Anyway, I'm sure it's no spoiler to say that Snow White is not euthanized. And, since the series title is Pony Pals, it also shouldn't come as a surprise to anyone that Lulu and Snow White join the other two girls and two ponies to form the sextet of friends.

If you happen to have one of those little girls or boys who's in their pony, horse, and unicorn phase, I Want a Pony definitely isn't the worst choice you can make. When I was part of the target audience, I genuinely didn't notice the dull monotony of the first half of the book nor how the ending would inevitably be happy; it shouldn't entertain the age group and/or reading level it's meant for, and it's a long enough series that it will probably last a child through their horse phase, assuming they don't binge.

I'm going to keep reading through it (most of them, I think, will be rereads for me), and I assume that afterwards, I'm going to branch off into other horse-centric series (Saddle ClubThoroughbredPhantom Stallion, etcetera). It's not a genre I'm particularly fascinated by, but there's no harm in sampling.

Source: aftanith.blogspot.com/2014/02/book-review-i-want-pony-pony-pals-1-by.html
Like Reblog Comment
review 2011-10-22 00:00
Zeke Meeks Vs the Putrid Puppet Pals - D.L. Green As a kid I loved reading Sweet Valley Kids. Yeah. Yeah. Don’t laugh I loved those books. I even have a whole box of books dedicated to the Sweet Valley series believe it or not. I think those were the books that triggered my interest in reading that is aside from the Disney fairy tale books. I loved those too.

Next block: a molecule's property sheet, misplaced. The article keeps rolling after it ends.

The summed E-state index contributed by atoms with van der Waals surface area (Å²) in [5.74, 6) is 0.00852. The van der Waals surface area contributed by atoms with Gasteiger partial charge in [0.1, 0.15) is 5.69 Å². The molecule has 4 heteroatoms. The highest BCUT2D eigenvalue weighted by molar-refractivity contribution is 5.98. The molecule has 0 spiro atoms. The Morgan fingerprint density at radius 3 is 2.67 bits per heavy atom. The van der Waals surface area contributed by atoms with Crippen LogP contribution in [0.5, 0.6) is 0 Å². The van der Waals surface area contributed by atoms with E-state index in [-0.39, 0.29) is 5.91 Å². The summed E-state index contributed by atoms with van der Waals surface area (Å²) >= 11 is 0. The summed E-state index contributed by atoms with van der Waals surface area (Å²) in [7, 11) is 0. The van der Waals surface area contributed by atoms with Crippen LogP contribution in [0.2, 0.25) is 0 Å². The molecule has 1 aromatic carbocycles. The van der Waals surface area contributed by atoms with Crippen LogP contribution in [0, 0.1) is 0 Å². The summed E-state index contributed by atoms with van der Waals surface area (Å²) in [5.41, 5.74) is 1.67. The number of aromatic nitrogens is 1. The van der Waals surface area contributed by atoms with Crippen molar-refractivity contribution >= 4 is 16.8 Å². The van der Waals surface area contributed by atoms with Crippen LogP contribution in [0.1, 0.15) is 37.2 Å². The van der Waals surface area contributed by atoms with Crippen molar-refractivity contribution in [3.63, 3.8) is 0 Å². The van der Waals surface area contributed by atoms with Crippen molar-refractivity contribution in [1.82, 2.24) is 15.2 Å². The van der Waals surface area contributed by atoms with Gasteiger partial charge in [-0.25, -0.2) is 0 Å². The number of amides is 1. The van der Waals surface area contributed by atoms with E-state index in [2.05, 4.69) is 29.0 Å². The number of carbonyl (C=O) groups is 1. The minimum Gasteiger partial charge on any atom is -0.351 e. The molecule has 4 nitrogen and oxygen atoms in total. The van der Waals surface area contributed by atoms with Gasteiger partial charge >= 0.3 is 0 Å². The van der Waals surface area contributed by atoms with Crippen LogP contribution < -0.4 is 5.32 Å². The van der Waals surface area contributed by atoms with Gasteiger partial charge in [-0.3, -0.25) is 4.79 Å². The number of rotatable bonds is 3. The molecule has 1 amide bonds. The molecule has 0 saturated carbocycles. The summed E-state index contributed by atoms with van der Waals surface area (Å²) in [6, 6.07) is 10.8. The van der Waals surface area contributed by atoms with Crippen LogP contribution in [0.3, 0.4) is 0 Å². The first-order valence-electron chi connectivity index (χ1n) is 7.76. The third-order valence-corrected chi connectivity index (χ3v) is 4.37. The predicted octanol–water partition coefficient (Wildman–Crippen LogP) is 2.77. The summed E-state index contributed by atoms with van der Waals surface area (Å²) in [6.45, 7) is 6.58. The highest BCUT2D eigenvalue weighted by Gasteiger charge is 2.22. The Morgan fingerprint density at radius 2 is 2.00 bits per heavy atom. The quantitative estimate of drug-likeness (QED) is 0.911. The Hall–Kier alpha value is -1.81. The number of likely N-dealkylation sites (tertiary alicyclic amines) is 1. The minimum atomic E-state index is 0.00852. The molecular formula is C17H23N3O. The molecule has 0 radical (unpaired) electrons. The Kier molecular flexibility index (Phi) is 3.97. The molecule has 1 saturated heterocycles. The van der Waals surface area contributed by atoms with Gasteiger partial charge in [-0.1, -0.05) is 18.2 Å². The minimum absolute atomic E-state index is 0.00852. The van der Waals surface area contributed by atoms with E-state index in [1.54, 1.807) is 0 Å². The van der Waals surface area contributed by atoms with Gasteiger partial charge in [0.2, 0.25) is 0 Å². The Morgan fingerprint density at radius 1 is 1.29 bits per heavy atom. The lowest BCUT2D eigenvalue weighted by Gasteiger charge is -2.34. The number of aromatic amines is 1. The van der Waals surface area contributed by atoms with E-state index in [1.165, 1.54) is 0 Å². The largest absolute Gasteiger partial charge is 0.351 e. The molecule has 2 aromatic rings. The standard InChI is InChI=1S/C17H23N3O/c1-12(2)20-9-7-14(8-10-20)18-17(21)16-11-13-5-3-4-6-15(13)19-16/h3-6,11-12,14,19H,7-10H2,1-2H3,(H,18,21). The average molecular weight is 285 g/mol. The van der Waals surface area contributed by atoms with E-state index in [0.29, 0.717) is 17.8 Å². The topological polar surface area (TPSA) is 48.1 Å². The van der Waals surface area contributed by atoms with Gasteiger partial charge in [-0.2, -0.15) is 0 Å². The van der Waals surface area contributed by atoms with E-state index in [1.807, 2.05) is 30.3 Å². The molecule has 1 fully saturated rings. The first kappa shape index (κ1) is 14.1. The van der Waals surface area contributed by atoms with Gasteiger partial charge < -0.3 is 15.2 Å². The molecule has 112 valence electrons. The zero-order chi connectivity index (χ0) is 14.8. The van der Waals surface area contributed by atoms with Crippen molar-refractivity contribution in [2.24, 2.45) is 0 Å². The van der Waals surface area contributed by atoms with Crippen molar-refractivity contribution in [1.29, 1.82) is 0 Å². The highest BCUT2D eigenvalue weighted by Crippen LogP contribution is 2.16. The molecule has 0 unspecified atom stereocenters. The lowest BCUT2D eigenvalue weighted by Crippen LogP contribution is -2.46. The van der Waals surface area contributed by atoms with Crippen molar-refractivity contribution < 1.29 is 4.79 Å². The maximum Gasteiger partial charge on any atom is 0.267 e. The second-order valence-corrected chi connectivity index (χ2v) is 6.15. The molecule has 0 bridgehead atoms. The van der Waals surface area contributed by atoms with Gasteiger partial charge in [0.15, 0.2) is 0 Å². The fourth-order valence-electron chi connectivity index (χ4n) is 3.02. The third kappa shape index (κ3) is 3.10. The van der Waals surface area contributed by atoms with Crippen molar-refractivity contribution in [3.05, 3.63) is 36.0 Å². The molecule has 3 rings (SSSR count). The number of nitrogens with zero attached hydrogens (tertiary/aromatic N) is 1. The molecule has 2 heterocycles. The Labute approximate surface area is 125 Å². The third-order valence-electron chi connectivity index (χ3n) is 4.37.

Anyway, I got this Advanced Readers copy from Netgalley which was cool. You might be asking why I would like to read a kids book. To tell you honestly I didn’t know what I was thinking. I just wanted a fun and easy read and this book did not disappoint. Reading this made me miss being a kid.

Zeke Meeks and his best friend Hector Cruz doesn’t sit down during recess. So when Zeke found his best friend sitting down with Owen Leach one day he was surprised. They were playing Puppet Pals. Everyone was playing Puppet Pals. Zeke was not at all happy. He didn’t like Puppet Pals.

It was a funny read. No, let me rephrase that it was a hilarious read. I am already 22 but still I enjoyed this book so much. The illustrations were perfect for the book. At the end of the book there was also an instruction as to how you could make your own Puppet Pals. Haha. Cool!

I give this book 4 stars. :)
More posts
Your Dashboard view:
Need help?